Correcting Your Wife When She Washes Your Clothes

He perched on the back steps, his long legs stretched awkwardly, his thin, shoulder-length hair tumbled into his face, his afternoon cannabis rolled in new papers and pinched between the index finger and thumb of his right hand. As he sat there alone, he watched their dogs bouncing in circles while tugging back and forth at the same tree branch. In the nearby shade, unsightly moss crept along the edge of the patio stones, and he supposed he would scrub the patio clean of it one day.

He had run out of words. The task was so simply. Wash the blue jeans. Put them into the dryer. Take them out of the dryer and fold them neatly with the seams apart so that the bellbottoms flared right to left when worn. How hard could that be? Folding the seams together so that the bottoms flared front to back was ridiculous. Nobody wore hip huggers that way.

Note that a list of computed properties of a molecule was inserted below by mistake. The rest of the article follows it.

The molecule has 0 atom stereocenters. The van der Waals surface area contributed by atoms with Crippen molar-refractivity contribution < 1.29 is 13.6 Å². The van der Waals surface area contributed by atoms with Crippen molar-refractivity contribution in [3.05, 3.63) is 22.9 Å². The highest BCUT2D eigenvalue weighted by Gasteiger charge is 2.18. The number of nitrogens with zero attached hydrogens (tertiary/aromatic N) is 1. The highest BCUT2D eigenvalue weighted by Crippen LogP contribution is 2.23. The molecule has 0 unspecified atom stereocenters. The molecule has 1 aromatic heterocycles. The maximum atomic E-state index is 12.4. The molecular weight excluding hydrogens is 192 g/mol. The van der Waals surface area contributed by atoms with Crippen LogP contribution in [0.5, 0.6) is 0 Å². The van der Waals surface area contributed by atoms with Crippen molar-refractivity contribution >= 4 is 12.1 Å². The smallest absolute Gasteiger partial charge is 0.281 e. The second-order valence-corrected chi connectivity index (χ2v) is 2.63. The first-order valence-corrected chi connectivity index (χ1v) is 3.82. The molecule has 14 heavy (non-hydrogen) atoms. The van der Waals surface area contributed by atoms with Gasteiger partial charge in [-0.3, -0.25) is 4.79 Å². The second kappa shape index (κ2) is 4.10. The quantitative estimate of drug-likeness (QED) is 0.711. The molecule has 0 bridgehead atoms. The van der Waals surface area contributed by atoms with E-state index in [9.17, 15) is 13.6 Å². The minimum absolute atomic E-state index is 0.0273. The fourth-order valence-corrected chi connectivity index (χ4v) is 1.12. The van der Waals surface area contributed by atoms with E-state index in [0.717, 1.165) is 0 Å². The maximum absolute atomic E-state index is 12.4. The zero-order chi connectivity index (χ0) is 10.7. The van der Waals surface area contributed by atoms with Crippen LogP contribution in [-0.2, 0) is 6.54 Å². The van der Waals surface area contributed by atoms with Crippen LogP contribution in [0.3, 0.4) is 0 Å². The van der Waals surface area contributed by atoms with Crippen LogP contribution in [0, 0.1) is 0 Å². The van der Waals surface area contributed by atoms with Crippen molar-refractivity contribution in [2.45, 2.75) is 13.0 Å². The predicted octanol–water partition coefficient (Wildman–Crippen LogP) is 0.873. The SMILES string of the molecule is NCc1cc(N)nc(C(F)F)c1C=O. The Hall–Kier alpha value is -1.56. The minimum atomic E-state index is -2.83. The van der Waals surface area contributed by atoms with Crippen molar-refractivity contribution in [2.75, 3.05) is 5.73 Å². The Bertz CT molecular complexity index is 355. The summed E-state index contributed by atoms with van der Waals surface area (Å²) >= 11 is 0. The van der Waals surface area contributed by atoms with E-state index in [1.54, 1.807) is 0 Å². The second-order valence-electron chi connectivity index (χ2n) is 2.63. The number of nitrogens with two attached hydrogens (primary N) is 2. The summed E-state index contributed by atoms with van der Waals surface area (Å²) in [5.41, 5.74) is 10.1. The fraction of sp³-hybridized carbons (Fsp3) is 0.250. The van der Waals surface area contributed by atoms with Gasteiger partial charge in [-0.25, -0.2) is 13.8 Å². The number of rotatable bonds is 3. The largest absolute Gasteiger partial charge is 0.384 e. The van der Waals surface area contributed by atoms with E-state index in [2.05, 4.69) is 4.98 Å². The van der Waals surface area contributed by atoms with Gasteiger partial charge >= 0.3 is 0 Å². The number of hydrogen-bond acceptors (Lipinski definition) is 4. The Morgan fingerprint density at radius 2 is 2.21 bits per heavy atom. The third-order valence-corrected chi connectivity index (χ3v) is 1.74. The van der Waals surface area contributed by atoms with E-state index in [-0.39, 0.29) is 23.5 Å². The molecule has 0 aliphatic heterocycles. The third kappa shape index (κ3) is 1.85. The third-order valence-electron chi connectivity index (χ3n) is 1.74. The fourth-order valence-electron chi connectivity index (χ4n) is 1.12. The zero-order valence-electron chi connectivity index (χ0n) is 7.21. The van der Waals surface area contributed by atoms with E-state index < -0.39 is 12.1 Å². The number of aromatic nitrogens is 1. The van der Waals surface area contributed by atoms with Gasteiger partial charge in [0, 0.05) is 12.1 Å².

He’d tried to explain the first time she did his laundry when they’d been married only a couple days. The wedding had been easy. They’d call their friends on the phone and said, “Getting married in the park on Saturday. Pizza at the house afterwards.” A good thirty people made it. It had been spontaneous. It had been fun despite the rain.

He’d tried to explain it again the next time she did his laundry a week later. She’d peered over her eyeglasses at him and continued what she was doing. It was a reaction he’d admired when he’d seen her target others with it.

When he’d tried to explain it two days ago, she opened her hands and let his jeans drop to the floor in front of the dryer.

Just five minutes ago he’d said loudly, “I guess I’ll have to pick my own jeans up off the floor.”

She simply answered, “Yes.”

He wished they could go back to that moment, before the phone calls had been made and the pizzas were ordered. When it was still fun. Before it was like this. Sighing, he pressed his left hand against the wooden step and pushed off to rise to his feet. The hemostat was in the living room and he’d need it if he were going to keep smoking. He’d picked the jeans up and put them away as he went by.

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